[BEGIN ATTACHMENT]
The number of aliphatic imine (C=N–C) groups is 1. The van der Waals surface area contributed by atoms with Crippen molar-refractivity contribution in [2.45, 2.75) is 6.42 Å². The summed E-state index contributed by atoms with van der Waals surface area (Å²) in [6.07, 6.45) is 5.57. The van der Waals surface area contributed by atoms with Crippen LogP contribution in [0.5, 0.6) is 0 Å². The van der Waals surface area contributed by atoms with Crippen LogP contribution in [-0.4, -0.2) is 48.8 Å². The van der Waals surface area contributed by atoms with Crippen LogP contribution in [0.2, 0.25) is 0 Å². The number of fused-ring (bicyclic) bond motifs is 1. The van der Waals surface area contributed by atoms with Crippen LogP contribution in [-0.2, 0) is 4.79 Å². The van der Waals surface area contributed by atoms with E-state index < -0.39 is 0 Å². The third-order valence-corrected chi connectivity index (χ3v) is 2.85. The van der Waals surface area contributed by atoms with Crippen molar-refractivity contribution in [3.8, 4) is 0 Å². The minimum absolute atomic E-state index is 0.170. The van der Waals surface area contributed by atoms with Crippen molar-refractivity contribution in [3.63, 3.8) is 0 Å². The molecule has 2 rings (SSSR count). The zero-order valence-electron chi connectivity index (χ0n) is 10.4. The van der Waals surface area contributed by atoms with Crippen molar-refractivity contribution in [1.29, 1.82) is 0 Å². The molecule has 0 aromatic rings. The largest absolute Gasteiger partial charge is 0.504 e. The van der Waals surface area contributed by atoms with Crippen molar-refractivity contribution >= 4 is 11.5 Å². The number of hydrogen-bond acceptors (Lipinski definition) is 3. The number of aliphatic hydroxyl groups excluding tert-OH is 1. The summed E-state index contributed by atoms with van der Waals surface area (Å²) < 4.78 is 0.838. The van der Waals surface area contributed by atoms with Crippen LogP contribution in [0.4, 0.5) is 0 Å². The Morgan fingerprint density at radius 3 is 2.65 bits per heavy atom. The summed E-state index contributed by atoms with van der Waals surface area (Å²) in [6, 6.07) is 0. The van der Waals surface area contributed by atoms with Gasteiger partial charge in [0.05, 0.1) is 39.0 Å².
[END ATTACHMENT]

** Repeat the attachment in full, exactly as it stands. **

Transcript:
The number of aliphatic imine (C=N–C) groups is 1. The van der Waals surface area contributed by atoms with Crippen molar-refractivity contribution in [2.45, 2.75) is 6.42 Å². The summed E-state index contributed by atoms with van der Waals surface area (Å²) in [6.07, 6.45) is 5.57. The van der Waals surface area contributed by atoms with Crippen LogP contribution in [0.5, 0.6) is 0 Å². The van der Waals surface area contributed by atoms with Crippen LogP contribution in [-0.4, -0.2) is 48.8 Å². The van der Waals surface area contributed by atoms with Crippen LogP contribution in [0.2, 0.25) is 0 Å². The number of fused-ring (bicyclic) bond motifs is 1. The van der Waals surface area contributed by atoms with Crippen LogP contribution in [-0.2, 0) is 4.79 Å². The van der Waals surface area contributed by atoms with E-state index < -0.39 is 0 Å². The third-order valence-corrected chi connectivity index (χ3v) is 2.85. The van der Waals surface area contributed by atoms with Crippen molar-refractivity contribution in [3.8, 4) is 0 Å². The minimum absolute atomic E-state index is 0.170. The van der Waals surface area contributed by atoms with Crippen molar-refractivity contribution in [3.63, 3.8) is 0 Å². The molecule has 2 rings (SSSR count). The zero-order valence-electron chi connectivity index (χ0n) is 10.4. The van der Waals surface area contributed by atoms with Crippen molar-refractivity contribution in [1.29, 1.82) is 0 Å². The molecule has 0 aromatic rings. The largest absolute Gasteiger partial charge is 0.504 e. The van der Waals surface area contributed by atoms with Crippen molar-refractivity contribution >= 4 is 11.5 Å². The number of hydrogen-bond acceptors (Lipinski definition) is 3. The number of aliphatic hydroxyl groups excluding tert-OH is 1. The summed E-state index contributed by atoms with van der Waals surface area (Å²) < 4.78 is 0.838. The van der Waals surface area contributed by atoms with Crippen LogP contribution in [0.4, 0.5) is 0 Å². The Morgan fingerprint density at radius 3 is 2.65 bits per heavy atom. The summed E-state index contributed by atoms with van der Waals surface area (Å²) in [6, 6.07) is 0. The van der Waals surface area contributed by atoms with Gasteiger partial charge in [0.05, 0.1) is 39.0 Å².